President’s Message – March 1992
March Means The Terrible Ten
The highlight of the February meeting was the surprise appearance of Mary Tyler, who had recently undergone spinal surgery. Welcome back Mary!
March means the Terrible Ten! This, our premier road race, is our contribution to maintaining the traditions of New England road racing. A challenging distance over a tough course, run in rotten weather; that’s the way it used to be before racing became a boring stream of flat 10Ks.
Dick Chesmore and Lonny Townley have done a masterful job staging this race each year, and they deserve our utmost support. So volunteer to help out.
We have been striving to increase club participation in team events this year. In that regard I am happy to report we will be sending two men’s teams and (I hope) one women’s team to the Boylston 30K on March 6. If you have never run as a member of a team, I urge you to consider doing so. Future opportunities are the Vermont City Marathon Relay on May 24 and. the Lake Winnipesaukee Relay on September 19.
There are certain dates in history, which remain indelibly impressed on the minds of those who lived through them. To those of us who were there, Feb. 6, 1992 will forevermore be remembered as “Sarah’s Revenge.” Sarah Kiritsis-Taylor, our past Treasurer held a host run from her new home in Natick that day.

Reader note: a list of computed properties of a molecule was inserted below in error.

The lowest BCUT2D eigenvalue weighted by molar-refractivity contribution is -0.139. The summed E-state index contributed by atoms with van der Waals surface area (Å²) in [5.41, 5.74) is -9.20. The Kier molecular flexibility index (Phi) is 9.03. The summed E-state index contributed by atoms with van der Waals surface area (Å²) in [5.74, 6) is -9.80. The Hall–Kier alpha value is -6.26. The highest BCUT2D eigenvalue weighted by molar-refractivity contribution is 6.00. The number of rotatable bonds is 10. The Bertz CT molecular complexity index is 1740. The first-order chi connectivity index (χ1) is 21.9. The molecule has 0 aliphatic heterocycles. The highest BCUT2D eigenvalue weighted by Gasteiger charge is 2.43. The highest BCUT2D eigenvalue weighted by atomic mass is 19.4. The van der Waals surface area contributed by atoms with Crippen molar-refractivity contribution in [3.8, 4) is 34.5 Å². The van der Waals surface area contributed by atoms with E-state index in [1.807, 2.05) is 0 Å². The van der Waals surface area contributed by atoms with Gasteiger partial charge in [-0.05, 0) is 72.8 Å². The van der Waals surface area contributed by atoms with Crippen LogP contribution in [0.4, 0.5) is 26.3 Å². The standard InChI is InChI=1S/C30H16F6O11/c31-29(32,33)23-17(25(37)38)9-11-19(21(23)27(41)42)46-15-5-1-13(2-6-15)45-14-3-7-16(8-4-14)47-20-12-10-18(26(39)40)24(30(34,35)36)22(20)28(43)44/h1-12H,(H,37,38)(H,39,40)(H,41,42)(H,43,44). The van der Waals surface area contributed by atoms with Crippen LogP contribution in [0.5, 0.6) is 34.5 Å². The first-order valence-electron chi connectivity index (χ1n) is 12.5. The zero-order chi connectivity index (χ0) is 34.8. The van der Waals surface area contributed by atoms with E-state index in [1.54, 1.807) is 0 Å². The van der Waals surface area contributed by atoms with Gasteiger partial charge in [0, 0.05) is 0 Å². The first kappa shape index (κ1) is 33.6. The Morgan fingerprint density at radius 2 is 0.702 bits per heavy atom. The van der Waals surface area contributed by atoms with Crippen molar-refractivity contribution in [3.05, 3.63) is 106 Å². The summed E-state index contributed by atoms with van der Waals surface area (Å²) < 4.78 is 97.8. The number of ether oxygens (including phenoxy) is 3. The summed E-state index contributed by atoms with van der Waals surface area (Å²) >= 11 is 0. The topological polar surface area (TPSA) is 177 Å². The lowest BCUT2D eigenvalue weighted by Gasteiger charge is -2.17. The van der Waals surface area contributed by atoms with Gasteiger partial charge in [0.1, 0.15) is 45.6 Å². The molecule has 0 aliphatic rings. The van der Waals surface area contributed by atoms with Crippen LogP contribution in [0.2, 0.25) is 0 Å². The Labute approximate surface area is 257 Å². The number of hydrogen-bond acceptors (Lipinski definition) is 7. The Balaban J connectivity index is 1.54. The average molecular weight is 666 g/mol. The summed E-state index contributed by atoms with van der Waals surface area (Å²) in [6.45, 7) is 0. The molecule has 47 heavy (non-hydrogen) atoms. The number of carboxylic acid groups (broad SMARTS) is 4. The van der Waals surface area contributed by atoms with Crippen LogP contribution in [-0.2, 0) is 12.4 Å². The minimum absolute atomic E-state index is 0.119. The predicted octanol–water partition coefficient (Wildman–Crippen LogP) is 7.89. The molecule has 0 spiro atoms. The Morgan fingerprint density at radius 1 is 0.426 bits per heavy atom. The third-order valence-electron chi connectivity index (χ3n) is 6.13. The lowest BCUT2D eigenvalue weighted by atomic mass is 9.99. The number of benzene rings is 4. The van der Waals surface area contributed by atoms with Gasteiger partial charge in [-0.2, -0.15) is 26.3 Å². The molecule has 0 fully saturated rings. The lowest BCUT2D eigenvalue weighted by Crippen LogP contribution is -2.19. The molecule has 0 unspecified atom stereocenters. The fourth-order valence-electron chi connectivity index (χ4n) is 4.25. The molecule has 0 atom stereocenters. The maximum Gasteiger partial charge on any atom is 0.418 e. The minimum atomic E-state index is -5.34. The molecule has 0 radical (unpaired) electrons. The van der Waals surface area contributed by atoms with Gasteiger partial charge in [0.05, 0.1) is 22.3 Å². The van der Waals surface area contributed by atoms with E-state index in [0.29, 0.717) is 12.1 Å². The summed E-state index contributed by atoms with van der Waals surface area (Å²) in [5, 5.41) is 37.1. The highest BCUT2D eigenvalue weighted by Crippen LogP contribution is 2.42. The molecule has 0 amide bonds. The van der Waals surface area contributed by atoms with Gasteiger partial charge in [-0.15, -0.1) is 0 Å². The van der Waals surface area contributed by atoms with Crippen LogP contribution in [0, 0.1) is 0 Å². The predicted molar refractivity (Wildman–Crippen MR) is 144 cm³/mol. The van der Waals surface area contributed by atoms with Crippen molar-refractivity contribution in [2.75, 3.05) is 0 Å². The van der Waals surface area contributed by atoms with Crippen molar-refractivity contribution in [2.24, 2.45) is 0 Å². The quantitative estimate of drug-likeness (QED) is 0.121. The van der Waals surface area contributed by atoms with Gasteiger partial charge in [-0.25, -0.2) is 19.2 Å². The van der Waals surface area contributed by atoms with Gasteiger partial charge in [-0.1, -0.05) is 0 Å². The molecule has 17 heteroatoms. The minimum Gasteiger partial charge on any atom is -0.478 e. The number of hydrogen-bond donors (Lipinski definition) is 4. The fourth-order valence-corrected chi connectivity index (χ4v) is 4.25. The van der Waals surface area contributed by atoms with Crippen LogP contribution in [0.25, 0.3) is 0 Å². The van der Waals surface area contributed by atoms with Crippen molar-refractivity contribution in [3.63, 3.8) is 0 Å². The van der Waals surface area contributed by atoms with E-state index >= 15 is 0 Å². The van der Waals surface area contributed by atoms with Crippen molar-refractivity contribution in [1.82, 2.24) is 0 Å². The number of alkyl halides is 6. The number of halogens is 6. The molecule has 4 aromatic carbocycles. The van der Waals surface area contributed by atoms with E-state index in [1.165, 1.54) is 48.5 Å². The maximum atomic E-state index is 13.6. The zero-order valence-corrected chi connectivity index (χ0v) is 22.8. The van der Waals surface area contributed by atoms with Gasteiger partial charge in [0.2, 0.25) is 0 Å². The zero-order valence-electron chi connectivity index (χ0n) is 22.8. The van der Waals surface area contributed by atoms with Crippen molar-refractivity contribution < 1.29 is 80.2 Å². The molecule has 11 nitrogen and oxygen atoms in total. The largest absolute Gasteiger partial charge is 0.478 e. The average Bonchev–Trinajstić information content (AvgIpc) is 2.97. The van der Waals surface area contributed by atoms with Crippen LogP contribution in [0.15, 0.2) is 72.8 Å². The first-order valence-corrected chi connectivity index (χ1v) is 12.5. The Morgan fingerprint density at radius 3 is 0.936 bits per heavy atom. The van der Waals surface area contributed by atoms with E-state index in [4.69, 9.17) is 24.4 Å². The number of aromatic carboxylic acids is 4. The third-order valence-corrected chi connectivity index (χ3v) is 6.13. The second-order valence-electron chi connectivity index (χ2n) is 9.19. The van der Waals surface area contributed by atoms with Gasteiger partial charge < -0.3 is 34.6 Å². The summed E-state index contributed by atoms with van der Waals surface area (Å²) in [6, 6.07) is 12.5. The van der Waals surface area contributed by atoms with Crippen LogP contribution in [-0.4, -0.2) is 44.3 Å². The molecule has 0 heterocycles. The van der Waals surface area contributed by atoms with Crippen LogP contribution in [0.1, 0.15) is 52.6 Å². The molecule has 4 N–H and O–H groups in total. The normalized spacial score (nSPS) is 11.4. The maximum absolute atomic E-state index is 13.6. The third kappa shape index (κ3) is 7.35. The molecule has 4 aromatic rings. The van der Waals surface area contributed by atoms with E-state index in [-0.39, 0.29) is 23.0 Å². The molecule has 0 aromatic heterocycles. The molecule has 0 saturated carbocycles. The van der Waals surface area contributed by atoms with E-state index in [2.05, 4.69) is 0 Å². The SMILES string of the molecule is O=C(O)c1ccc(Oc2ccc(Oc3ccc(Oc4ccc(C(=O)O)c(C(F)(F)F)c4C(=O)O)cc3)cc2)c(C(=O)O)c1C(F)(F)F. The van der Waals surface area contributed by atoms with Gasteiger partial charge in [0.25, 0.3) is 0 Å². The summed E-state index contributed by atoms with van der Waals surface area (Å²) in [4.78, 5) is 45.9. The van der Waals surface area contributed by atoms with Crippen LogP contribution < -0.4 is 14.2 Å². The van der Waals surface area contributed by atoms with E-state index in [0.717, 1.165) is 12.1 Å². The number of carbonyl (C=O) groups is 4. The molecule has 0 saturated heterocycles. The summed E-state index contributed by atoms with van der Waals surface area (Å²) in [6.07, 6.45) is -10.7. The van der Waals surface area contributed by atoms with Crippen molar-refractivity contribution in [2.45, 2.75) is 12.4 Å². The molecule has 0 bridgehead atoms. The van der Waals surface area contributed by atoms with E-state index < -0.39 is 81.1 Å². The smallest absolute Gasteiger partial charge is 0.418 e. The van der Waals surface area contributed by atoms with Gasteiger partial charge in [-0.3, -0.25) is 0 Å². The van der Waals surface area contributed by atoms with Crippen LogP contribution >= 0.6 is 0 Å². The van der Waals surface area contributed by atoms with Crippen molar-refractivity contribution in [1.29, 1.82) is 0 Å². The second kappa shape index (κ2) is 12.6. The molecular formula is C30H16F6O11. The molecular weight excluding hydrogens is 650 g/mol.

We had not seen Sarah for some time, as she and her husband have been preparing for the birth of their first child.
Knowing how difficult it is to be around runners when injury prevents me from running, I found it particularly thoughtful of Sarah to host us, since she had been so long deprived of her usual training routines. Sarah smiled beatifically as she passed out the course maps, and urged us to hurry back for the wonderful baked goodies whose aromas were filling the house.
Being the day before a Grand Prix race, many opted for the easy six-mile course. About 48 minutes later, after climbing an outrageous set of hills, we checked the map and found we were roughly half way through the ”six mile loop”. The ensuing discussion of what the inability to trust a pregnant woman implied about the further decline of
America as a world power, was both lively and informed.
Everyone who made it back that day had their own fascinating story of how far out they were when they realized their predicament, and how they found the courage to make it back. Bob Smith, who chose the 10-mile course, hasn’t been sighted yet, but he’s an old trooper and there’s every reason to be optimistic. The morning ended with a magnificent feast in the kitchen. To her everlasting credit, Sarah got through the entire affair without ever breaking into a giggle.